Amid escalating security environment in the wider Asia-Pacific, Japan on Thursday began construction of a new base for the US fighter jets in the country.
“Given the most severe and complicated security environment of the postwar era, the government will build this facility and begin its operation at an early date,” Hirokazu Matsuno, the Japanese government’s top spokesman, told a news conference in Tokyo, calling it “indispensable for the US aircraft carriers to constantly operate in the Asia-Pacific region.”
The new Self-Defense Forces base is being constructed on uninhabited Mage Island in the southwestern province of Kagoshima “to relocate military drills using US carrier-borne fighter jets,” Tokyo-based Kyodo News reported quoting a statement from the country’s Defense Ministry.
The construction work is expected to take four years during which the ministry will build runways and ammunition storage facilities and also pay compensation of around $17 million to local fishermen who will not be able to operate during this period.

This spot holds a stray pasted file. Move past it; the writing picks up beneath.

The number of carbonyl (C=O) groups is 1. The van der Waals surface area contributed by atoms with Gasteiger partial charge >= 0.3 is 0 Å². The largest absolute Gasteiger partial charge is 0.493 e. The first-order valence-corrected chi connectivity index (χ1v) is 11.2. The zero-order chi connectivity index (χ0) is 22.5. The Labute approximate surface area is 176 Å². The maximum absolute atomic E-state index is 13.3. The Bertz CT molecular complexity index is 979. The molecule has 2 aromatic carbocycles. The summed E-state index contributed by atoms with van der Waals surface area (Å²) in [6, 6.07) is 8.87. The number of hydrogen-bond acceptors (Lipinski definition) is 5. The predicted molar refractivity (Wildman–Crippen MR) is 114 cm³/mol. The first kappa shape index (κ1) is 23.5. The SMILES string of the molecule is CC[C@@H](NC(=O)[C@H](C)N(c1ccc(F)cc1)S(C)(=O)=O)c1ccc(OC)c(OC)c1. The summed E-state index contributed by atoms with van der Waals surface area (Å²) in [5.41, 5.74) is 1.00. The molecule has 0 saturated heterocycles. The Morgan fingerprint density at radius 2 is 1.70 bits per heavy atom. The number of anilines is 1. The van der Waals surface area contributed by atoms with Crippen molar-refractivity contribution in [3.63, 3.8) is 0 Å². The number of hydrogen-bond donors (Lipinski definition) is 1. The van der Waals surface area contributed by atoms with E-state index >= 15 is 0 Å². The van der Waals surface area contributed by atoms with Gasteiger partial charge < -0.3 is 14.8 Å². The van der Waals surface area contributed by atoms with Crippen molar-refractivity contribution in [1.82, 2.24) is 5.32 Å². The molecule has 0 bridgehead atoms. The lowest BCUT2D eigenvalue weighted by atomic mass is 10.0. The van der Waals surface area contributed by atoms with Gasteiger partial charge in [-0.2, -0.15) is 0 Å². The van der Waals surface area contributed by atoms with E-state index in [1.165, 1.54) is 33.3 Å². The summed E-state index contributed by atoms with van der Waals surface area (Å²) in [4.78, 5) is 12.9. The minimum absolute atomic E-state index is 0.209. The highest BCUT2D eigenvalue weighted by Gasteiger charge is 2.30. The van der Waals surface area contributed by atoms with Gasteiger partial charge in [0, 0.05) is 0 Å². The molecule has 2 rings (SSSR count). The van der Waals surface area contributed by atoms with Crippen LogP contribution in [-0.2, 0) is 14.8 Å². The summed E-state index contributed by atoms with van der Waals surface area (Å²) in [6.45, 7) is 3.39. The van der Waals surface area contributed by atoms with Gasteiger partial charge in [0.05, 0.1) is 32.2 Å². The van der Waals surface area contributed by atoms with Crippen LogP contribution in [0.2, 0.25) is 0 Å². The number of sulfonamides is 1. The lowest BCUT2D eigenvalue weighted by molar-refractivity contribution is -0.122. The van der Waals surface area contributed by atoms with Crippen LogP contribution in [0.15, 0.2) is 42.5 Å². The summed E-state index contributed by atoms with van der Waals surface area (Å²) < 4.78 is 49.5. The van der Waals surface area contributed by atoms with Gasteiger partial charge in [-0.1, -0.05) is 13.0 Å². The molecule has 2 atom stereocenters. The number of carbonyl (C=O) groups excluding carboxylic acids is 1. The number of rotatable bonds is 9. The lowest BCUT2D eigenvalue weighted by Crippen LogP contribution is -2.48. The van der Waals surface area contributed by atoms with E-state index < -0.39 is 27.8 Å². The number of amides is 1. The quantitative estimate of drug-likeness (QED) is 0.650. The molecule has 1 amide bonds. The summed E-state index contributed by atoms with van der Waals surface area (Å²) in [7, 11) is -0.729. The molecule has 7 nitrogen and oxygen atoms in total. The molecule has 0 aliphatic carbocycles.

“The project will pave the way for the relocation of the practice site for US fighter jets from Iwoto Island in the Pacific, about 1,250 kilometers (776 miles) south of Tokyo, following the construction work on the 8 square km (3 square miles) island,” the report said.
The work on the new air base comes after the two allies decided to station a new Marine unit on Japan's southern island of Okinawa.
“We've decided that the 12th Artillery Regiment would remain in Japan and be reorganized into the 12th Marine Littoral Regiment by 2025,” US Defense Secretary Lloyd Austin told a news conference with his Japanese counterpart Yasukazu Hamada in Washington on Wednesday, as the US and Japan called China the “greatest” strategic challenge for the two countries.
The US has approximately 50,000 troops stationed in Japan under a bilateral security pact.
The assessment was made during a joint press conference after security talks under the 2+2 format were held between the American and Japanese foreign and defense ministers in the US capital Washington, D.C.
“We agree that the PRC is the greatest shared strategic challenge that we and our allies and partners face,” said US Secretary of State Antony Blinken, referring to the People's Republic of China.